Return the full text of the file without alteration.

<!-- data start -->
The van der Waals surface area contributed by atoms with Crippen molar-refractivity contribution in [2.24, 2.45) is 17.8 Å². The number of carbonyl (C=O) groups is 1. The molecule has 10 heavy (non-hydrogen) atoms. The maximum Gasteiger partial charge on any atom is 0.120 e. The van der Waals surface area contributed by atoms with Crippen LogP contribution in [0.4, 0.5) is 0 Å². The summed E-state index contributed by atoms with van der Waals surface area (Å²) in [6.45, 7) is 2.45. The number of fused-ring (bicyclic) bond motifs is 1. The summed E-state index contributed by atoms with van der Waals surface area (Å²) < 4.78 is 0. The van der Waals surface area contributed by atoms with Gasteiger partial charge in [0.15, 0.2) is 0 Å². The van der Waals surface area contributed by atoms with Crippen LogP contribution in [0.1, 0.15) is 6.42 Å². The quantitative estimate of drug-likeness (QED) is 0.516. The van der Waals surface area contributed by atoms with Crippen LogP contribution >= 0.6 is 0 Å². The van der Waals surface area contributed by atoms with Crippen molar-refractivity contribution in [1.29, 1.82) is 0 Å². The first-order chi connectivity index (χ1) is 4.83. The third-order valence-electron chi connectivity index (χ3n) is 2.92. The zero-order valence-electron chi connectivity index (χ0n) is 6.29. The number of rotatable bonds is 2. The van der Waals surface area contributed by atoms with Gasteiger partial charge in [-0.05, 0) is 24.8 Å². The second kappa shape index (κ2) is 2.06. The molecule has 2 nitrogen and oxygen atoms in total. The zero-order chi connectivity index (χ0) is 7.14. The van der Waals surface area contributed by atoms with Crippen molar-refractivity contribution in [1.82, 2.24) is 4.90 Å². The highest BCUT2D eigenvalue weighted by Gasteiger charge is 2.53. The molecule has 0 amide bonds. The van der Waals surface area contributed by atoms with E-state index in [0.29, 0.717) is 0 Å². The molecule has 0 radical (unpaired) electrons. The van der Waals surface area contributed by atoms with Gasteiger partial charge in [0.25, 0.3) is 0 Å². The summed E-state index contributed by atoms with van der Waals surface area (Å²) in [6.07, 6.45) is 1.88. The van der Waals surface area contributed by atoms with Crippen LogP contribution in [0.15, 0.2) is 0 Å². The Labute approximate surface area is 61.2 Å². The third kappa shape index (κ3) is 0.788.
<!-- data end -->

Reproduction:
The van der Waals surface area contributed by atoms with Crippen molar-refractivity contribution in [2.24, 2.45) is 17.8 Å². The number of carbonyl (C=O) groups is 1. The molecule has 10 heavy (non-hydrogen) atoms. The maximum Gasteiger partial charge on any atom is 0.120 e. The van der Waals surface area contributed by atoms with Crippen LogP contribution in [0.4, 0.5) is 0 Å². The summed E-state index contributed by atoms with van der Waals surface area (Å²) in [6.45, 7) is 2.45. The number of fused-ring (bicyclic) bond motifs is 1. The summed E-state index contributed by atoms with van der Waals surface area (Å²) < 4.78 is 0. The van der Waals surface area contributed by atoms with Gasteiger partial charge in [0.15, 0.2) is 0 Å². The van der Waals surface area contributed by atoms with Crippen LogP contribution in [0.1, 0.15) is 6.42 Å². The quantitative estimate of drug-likeness (QED) is 0.516. The van der Waals surface area contributed by atoms with Crippen LogP contribution >= 0.6 is 0 Å². The van der Waals surface area contributed by atoms with Crippen molar-refractivity contribution in [1.29, 1.82) is 0 Å². The first-order chi connectivity index (χ1) is 4.83. The third-order valence-electron chi connectivity index (χ3n) is 2.92. The zero-order valence-electron chi connectivity index (χ0n) is 6.29. The number of rotatable bonds is 2. The van der Waals surface area contributed by atoms with Gasteiger partial charge in [-0.05, 0) is 24.8 Å². The second kappa shape index (κ2) is 2.06. The molecule has 2 nitrogen and oxygen atoms in total. The zero-order chi connectivity index (χ0) is 7.14. The van der Waals surface area contributed by atoms with Crippen molar-refractivity contribution in [1.82, 2.24) is 4.90 Å². The highest BCUT2D eigenvalue weighted by Gasteiger charge is 2.53. The molecule has 0 amide bonds. The van der Waals surface area contributed by atoms with E-state index in [0.29, 0.717) is 0 Å². The molecule has 0 radical (unpaired) electrons. The van der Waals surface area contributed by atoms with Gasteiger partial charge in [0.25, 0.3) is 0 Å². The summed E-state index contributed by atoms with van der Waals surface area (Å²) in [6.07, 6.45) is 1.88. The van der Waals surface area contributed by atoms with Crippen LogP contribution in [0.15, 0.2) is 0 Å². The Labute approximate surface area is 61.2 Å². The third kappa shape index (κ3) is 0.788.